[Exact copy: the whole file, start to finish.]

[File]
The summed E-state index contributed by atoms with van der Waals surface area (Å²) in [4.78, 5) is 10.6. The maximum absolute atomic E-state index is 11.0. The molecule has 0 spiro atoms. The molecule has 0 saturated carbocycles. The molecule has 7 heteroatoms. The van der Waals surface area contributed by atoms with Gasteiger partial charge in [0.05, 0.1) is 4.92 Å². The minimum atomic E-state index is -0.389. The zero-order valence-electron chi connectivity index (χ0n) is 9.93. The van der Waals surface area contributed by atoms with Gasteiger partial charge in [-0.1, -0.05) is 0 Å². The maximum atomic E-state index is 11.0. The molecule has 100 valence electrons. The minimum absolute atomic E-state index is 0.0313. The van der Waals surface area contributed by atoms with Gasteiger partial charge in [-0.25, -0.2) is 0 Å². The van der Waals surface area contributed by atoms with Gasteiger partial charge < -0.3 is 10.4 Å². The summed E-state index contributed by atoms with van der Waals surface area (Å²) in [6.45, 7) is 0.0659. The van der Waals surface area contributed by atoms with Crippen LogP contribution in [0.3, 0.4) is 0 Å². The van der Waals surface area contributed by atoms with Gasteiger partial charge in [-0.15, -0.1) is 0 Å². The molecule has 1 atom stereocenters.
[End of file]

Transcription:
The summed E-state index contributed by atoms with van der Waals surface area (Å²) in [4.78, 5) is 10.6. The maximum absolute atomic E-state index is 11.0. The molecule has 0 spiro atoms. The molecule has 0 saturated carbocycles. The molecule has 7 heteroatoms. The van der Waals surface area contributed by atoms with Gasteiger partial charge in [0.05, 0.1) is 4.92 Å². The minimum atomic E-state index is -0.389. The zero-order valence-electron chi connectivity index (χ0n) is 9.93. The van der Waals surface area contributed by atoms with Gasteiger partial charge in [-0.1, -0.05) is 0 Å². The maximum atomic E-state index is 11.0. The molecule has 100 valence electrons. The minimum absolute atomic E-state index is 0.0313. The van der Waals surface area contributed by atoms with Gasteiger partial charge in [-0.25, -0.2) is 0 Å². The van der Waals surface area contributed by atoms with Gasteiger partial charge < -0.3 is 10.4 Å². The summed E-state index contributed by atoms with van der Waals surface area (Å²) in [6.45, 7) is 0.0659. The van der Waals surface area contributed by atoms with Crippen LogP contribution in [0.3, 0.4) is 0 Å². The van der Waals surface area contributed by atoms with Gasteiger partial charge in [-0.15, -0.1) is 0 Å². The molecule has 1 atom stereocenters.